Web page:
The design of semiconductor chips is protected in the UK by a modified form of design right under The Design Right (Semiconductor Topographies) Regulations 1989 as amended by The Design Right (Semiconductor Topographies) (Amendment) (EU Exit) Regulations 2018. The main differences lie in the qualifying countries, the term of design right and the exclusion of the licence of right provisions.
Although computer programs as such cannot be patented, computer programs, preparatory design material for computer programs and databases are specifically included in the definition of "literary work". Copyright subsists automatically in original literary works and lasts for the life of the author plus 70 years. There is no need for registration in the UK or most other countries. It is however important to note that copyright provides protection against copying. It does not prevent the making of a similar or even identical work provided that there has been no copying of or reference to the copyright work. IT and many other industries that supply goods and services over the internet rely heavily on copyright.
The breeding of new varieties of seeds and plants is an increasingly important technology in view of climate change. In the USA and some other countries, it is possible to obtain plant patents (see General Information About 35 U.S.C. 161 Plant Patents on the US Patents and Trademark Office website). In the UK plant breeders' rights are protected by registration with the Plant Variety Rights Office under the Plant Varieties Act 1997 (see Plant Breeders' Rights).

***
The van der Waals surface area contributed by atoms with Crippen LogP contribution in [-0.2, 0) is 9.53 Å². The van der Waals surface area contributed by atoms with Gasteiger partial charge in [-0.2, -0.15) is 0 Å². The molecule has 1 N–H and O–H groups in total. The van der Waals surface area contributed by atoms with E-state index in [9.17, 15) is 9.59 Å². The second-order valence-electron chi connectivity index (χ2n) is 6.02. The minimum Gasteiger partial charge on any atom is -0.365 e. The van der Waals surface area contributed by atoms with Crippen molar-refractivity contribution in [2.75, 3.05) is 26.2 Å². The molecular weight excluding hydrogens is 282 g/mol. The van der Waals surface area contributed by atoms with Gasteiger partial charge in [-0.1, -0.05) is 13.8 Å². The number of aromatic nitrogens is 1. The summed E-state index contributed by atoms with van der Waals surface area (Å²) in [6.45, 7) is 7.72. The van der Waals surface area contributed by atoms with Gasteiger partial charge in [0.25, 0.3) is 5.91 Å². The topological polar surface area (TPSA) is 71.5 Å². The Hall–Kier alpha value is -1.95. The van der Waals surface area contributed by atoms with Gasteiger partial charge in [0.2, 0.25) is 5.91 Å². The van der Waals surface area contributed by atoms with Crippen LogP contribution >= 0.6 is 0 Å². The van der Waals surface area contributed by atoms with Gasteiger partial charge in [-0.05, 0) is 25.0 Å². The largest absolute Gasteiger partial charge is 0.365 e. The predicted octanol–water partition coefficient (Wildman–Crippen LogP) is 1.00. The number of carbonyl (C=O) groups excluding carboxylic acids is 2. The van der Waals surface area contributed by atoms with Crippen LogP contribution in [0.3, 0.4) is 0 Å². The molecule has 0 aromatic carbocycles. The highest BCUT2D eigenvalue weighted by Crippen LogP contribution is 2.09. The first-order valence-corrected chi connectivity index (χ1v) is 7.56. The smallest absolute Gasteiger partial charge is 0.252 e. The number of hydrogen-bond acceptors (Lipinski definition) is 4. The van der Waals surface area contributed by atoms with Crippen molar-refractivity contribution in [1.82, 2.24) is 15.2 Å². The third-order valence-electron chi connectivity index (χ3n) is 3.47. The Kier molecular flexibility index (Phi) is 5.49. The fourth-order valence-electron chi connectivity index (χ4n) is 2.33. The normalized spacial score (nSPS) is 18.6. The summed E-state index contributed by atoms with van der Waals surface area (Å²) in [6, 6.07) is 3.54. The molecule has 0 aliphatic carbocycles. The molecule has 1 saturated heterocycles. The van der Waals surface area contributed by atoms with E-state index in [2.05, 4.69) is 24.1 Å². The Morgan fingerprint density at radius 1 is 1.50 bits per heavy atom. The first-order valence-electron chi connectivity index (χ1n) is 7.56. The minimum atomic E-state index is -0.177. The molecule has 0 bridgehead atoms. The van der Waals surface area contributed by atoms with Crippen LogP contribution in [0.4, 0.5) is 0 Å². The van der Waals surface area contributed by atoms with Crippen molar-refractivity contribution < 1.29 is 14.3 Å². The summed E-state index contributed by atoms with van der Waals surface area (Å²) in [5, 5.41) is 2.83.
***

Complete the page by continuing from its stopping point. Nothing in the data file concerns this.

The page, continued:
It is important to bear in mind that consumers are often drawn to a new product by its shape or reputation rather than the technology under the hood. Designs of new products with individual character can be registered under the Registered Designs Act 1949 for up to 25 years. They are also protected by unregistered design rights and a new supplementary unregistered design right. The surface decoration of a fabric, wall covering or other product can usually be protected from copying by copyright. Occasionally, the article itself qualifies for protection as a work of artistic craftsmanship. The reputation of a product or service is its brand. Brands are protected in the UK by the registration of their name, logo or other indicia as a trade mark and by the common law of passing off.
Anyone requiring additional information on any of those matters should fill in the following form.